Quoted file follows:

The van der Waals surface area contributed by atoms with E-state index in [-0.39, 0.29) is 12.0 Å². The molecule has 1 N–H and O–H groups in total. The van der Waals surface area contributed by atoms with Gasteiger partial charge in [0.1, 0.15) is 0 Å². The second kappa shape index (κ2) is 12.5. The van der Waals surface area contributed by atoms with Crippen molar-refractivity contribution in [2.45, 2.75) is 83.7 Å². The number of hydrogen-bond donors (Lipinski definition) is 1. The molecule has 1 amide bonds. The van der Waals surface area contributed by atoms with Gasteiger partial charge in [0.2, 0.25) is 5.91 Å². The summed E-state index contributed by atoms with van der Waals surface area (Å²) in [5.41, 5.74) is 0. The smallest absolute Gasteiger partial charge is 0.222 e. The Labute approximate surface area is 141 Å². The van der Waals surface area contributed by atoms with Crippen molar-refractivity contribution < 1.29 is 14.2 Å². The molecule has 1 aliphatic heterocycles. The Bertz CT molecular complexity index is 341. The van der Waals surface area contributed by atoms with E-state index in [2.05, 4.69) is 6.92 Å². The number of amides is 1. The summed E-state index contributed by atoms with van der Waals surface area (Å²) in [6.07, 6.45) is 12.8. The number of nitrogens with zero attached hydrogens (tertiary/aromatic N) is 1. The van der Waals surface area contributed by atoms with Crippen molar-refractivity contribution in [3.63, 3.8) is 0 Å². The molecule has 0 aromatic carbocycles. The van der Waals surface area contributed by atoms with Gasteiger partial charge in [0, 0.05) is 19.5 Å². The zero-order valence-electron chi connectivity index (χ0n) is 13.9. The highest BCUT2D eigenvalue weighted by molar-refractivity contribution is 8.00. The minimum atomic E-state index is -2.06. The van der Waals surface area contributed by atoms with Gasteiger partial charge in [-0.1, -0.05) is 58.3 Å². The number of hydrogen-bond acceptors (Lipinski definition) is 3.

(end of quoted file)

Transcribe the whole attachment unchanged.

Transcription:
The van der Waals surface area contributed by atoms with E-state index in [-0.39, 0.29) is 12.0 Å². The molecule has 1 N–H and O–H groups in total. The van der Waals surface area contributed by atoms with Gasteiger partial charge in [0.1, 0.15) is 0 Å². The second kappa shape index (κ2) is 12.5. The van der Waals surface area contributed by atoms with Crippen molar-refractivity contribution in [2.45, 2.75) is 83.7 Å². The number of hydrogen-bond donors (Lipinski definition) is 1. The molecule has 1 amide bonds. The van der Waals surface area contributed by atoms with Gasteiger partial charge in [0.2, 0.25) is 5.91 Å². The summed E-state index contributed by atoms with van der Waals surface area (Å²) in [5.41, 5.74) is 0. The smallest absolute Gasteiger partial charge is 0.222 e. The Labute approximate surface area is 141 Å². The van der Waals surface area contributed by atoms with Crippen molar-refractivity contribution < 1.29 is 14.2 Å². The molecule has 1 aliphatic heterocycles. The Bertz CT molecular complexity index is 341. The van der Waals surface area contributed by atoms with E-state index in [2.05, 4.69) is 6.92 Å². The number of amides is 1. The summed E-state index contributed by atoms with van der Waals surface area (Å²) in [6.07, 6.45) is 12.8. The number of nitrogens with zero attached hydrogens (tertiary/aromatic N) is 1. The van der Waals surface area contributed by atoms with Crippen molar-refractivity contribution in [3.63, 3.8) is 0 Å². The molecule has 0 aromatic carbocycles. The van der Waals surface area contributed by atoms with Gasteiger partial charge in [0, 0.05) is 19.5 Å². The zero-order valence-electron chi connectivity index (χ0n) is 13.9. The highest BCUT2D eigenvalue weighted by molar-refractivity contribution is 8.00. The minimum atomic E-state index is -2.06. The van der Waals surface area contributed by atoms with Gasteiger partial charge in [-0.1, -0.05) is 58.3 Å². The number of hydrogen-bond acceptors (Lipinski definition) is 3.